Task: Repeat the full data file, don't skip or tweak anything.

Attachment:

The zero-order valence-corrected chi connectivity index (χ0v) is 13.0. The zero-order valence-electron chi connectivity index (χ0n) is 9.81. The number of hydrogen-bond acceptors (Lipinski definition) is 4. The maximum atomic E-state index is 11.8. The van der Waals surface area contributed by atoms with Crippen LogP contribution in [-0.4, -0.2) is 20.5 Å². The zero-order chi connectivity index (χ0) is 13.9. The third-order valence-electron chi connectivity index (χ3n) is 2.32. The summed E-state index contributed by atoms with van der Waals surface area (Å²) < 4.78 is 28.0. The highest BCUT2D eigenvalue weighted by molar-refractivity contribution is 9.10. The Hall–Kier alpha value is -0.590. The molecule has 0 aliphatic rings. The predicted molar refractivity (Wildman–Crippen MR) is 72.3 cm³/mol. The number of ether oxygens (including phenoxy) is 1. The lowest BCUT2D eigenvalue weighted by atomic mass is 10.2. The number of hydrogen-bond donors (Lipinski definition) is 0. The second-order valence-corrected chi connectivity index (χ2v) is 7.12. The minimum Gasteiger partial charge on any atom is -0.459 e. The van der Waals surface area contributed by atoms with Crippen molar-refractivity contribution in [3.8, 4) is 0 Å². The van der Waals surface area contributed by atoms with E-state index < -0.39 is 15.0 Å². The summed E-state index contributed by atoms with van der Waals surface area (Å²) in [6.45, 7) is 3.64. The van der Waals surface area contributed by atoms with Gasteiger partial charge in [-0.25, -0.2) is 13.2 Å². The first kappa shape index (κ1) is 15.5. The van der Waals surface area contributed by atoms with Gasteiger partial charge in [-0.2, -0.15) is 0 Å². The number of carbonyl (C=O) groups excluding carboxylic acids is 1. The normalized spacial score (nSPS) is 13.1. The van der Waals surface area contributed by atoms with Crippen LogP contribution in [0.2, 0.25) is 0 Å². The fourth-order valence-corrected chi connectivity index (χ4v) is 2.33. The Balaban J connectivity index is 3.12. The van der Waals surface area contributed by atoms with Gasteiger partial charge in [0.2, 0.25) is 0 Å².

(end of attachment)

The zero-order valence-corrected chi connectivity index (χ0v) is 13.0. The zero-order valence-electron chi connectivity index (χ0n) is 9.81. The number of hydrogen-bond acceptors (Lipinski definition) is 4. The maximum atomic E-state index is 11.8. The van der Waals surface area contributed by atoms with Crippen LogP contribution in [-0.4, -0.2) is 20.5 Å². The zero-order chi connectivity index (χ0) is 13.9. The third-order valence-electron chi connectivity index (χ3n) is 2.32. The summed E-state index contributed by atoms with van der Waals surface area (Å²) < 4.78 is 28.0. The highest BCUT2D eigenvalue weighted by molar-refractivity contribution is 9.10. The Hall–Kier alpha value is -0.590. The molecule has 0 aliphatic rings. The predicted molar refractivity (Wildman–Crippen MR) is 72.3 cm³/mol. The number of ether oxygens (including phenoxy) is 1. The lowest BCUT2D eigenvalue weighted by atomic mass is 10.2. The number of hydrogen-bond donors (Lipinski definition) is 0. The second-order valence-corrected chi connectivity index (χ2v) is 7.12. The minimum Gasteiger partial charge on any atom is -0.459 e. The van der Waals surface area contributed by atoms with Crippen molar-refractivity contribution in [3.8, 4) is 0 Å². The van der Waals surface area contributed by atoms with E-state index < -0.39 is 15.0 Å². The summed E-state index contributed by atoms with van der Waals surface area (Å²) in [6.45, 7) is 3.64. The van der Waals surface area contributed by atoms with Gasteiger partial charge in [-0.25, -0.2) is 13.2 Å². The first kappa shape index (κ1) is 15.5. The van der Waals surface area contributed by atoms with Gasteiger partial charge in [-0.2, -0.15) is 0 Å². The number of carbonyl (C=O) groups excluding carboxylic acids is 1. The normalized spacial score (nSPS) is 13.1. The van der Waals surface area contributed by atoms with Crippen LogP contribution in [0.2, 0.25) is 0 Å². The fourth-order valence-corrected chi connectivity index (χ4v) is 2.33. The Balaban J connectivity index is 3.12. The van der Waals surface area contributed by atoms with Gasteiger partial charge in [0.2, 0.25) is 0 Å².